Pyloric stenosis


Pyloric stenosis, also known as hypertrophic pyloric stenosis (HPS), is an uncommon condition in infants, this prevents food from reaching the small intestine. This is a condition that impacts the pylorus of your infant. When the pylorus becomes thicker and narrower, it restricts the passage of food.

Pylorus is the muscular sphincter of the stomach and small intestine that normally keeps food in the stomach until it is prepared to move on to the next stage of digestion. Food cannot pass through the unusually thickened and enlarged pylorus muscles in pyloric stenosis, which prevents food from reaching the small intestine.

Pyloric stenosis can cause forceful vomiting and dehydration. Because as they often vomit, numerous infants have trouble gaining weight. Infants who have pyloric stenosis may appear to be constantly hungry

Treatment for this condition is surgical procedure


Pyloric stenosis symptoms often show up 3 to 5 weeks after delivery. Pyloric stenosis in infants older than three months is rare. Signs and symptoms may include the following:

  • Projectile vomiting: The infant can throw up forcefully, projecting formula or breast milk up to a few feet away. Initially, vomiting might be minor. However, when the pylorus opening narrows over time, it worsens. Sometimes, blood may be present in the vomit.
  • Dehydration: There’s a chance the baby will cry without tears, or it seems that the baby is weak. They could find that they have to change fewer wet diapers or diapers that aren’t as wet as they anticipated.
  • Persistent hunger: Pyloric stenosis infants might want food immediately after throwing up.
  • Stomach contractions: Before vomiting but shortly after a feeding, the infant may experience wavelike contractions that ripple across the upper abdomen. The digestion process known as peristalsis. In an effort to push food through the constricted pylorus, the stomach muscles contract. 
  • Underweight: Pyloric stenosis occasionally results in weight loss and might prevent a newborn from gaining weight.
  • Bowel movement changes: Infants with pyloric stenosis may have constipation because the disease prevents food from reaching the intestines.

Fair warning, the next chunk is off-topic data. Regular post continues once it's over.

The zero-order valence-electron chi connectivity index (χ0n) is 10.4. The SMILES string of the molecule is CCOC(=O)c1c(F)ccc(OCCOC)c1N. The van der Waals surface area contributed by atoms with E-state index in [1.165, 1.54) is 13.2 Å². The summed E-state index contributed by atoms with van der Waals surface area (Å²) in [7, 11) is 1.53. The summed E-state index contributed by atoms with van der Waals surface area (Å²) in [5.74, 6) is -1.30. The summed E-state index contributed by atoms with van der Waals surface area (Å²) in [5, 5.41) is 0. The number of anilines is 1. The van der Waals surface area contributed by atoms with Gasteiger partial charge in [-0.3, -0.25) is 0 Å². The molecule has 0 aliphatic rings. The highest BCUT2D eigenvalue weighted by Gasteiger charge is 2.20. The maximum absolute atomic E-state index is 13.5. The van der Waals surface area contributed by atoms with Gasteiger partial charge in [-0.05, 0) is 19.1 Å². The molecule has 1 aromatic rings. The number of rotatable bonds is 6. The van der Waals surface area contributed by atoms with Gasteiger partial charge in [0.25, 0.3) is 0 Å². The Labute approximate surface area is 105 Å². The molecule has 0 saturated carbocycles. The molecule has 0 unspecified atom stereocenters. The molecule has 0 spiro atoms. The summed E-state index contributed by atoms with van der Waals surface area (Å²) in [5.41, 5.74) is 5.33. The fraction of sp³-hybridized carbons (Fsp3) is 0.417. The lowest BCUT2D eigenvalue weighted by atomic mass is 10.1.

Most infants seem to be generally healthy. Before newborns become severely malnourished or dehydrated, parents might not realize anything is wrong. When their skin and eye whites turn yellow, babies may also begin to develop jaundice.

Seek medical attention if the infant is experiencing any of the signs and symptoms especially when the infant frequently vomits after feeding


Although the exact causes of pyloric stenosis remain unknown, environmental and genetic factors may be involved. Pyloric stenosis often does not exist at birth and likely appears later

Risk factors

The risk for pyloric stenosis is increased by the following factors

  • Family history: Certain families have a greater incidence of this condition, according to studies. A biological family history of the problem runs in around 15% of newborns with pyloric stenosis
  • Gender: Boys are more likely than girls to have pyloric stenosis, particularly firstborn children
  • Race: Children who are white and Hispanic are more likely to develop pyloric stenosis
  • Premature birth: Premature births are more likely to result in pyloric stenosis than fullterm births
  • Smoking: Babies who had mothers who smoked throughout pregnancy are more at risk. The risk of pyloric stenosis might almost double as a result of this habit
  • Antibiotic use: Babies who get certain antibiotics in the first few weeks of life, such as erythromycin to treat whooping cough, are more likely to develop pyloric stenosis. In addition, pyloric stenosis risk may be higher in offspring of mothers who used certain antibiotics in the final trimester of pregnancy.
  • Bottlefeeding: According to certain research, bottle feeding an infant rather than nursing may increase their likelihood of developing pyloric stenosis. It is unclear if the higher risk is linked to formula or the process of bottle-feeding because most of the participants in these trials utilized formula rather than breast milk.